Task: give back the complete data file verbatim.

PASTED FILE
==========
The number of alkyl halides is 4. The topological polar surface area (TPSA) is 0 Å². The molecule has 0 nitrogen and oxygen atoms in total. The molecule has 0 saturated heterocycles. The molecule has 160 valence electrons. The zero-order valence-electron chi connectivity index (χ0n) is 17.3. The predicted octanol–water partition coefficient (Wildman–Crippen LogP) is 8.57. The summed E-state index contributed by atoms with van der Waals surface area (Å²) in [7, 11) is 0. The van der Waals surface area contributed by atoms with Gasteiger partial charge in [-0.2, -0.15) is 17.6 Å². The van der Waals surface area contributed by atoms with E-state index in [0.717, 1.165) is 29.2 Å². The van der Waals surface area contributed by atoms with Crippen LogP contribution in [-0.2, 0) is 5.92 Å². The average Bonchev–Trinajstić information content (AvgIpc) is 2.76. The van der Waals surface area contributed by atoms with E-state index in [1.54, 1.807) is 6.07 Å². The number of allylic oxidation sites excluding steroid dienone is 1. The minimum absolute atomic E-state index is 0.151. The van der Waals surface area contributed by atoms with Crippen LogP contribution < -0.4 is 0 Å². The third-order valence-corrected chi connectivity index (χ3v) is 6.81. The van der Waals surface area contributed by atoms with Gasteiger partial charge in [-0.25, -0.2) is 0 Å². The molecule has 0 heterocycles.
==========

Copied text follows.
The number of alkyl halides is 4. The topological polar surface area (TPSA) is 0 Å². The molecule has 0 nitrogen and oxygen atoms in total. The molecule has 0 saturated heterocycles. The molecule has 160 valence electrons. The zero-order valence-electron chi connectivity index (χ0n) is 17.3. The predicted octanol–water partition coefficient (Wildman–Crippen LogP) is 8.57. The summed E-state index contributed by atoms with van der Waals surface area (Å²) in [7, 11) is 0. The van der Waals surface area contributed by atoms with Gasteiger partial charge in [-0.2, -0.15) is 17.6 Å². The van der Waals surface area contributed by atoms with E-state index in [0.717, 1.165) is 29.2 Å². The van der Waals surface area contributed by atoms with Crippen LogP contribution in [-0.2, 0) is 5.92 Å². The average Bonchev–Trinajstić information content (AvgIpc) is 2.76. The van der Waals surface area contributed by atoms with E-state index in [1.54, 1.807) is 6.07 Å². The number of allylic oxidation sites excluding steroid dienone is 1. The minimum absolute atomic E-state index is 0.151. The van der Waals surface area contributed by atoms with Crippen LogP contribution < -0.4 is 0 Å². The third-order valence-corrected chi connectivity index (χ3v) is 6.81. The van der Waals surface area contributed by atoms with Gasteiger partial charge in [-0.25, -0.2) is 0 Å². The molecule has 0 heterocycles.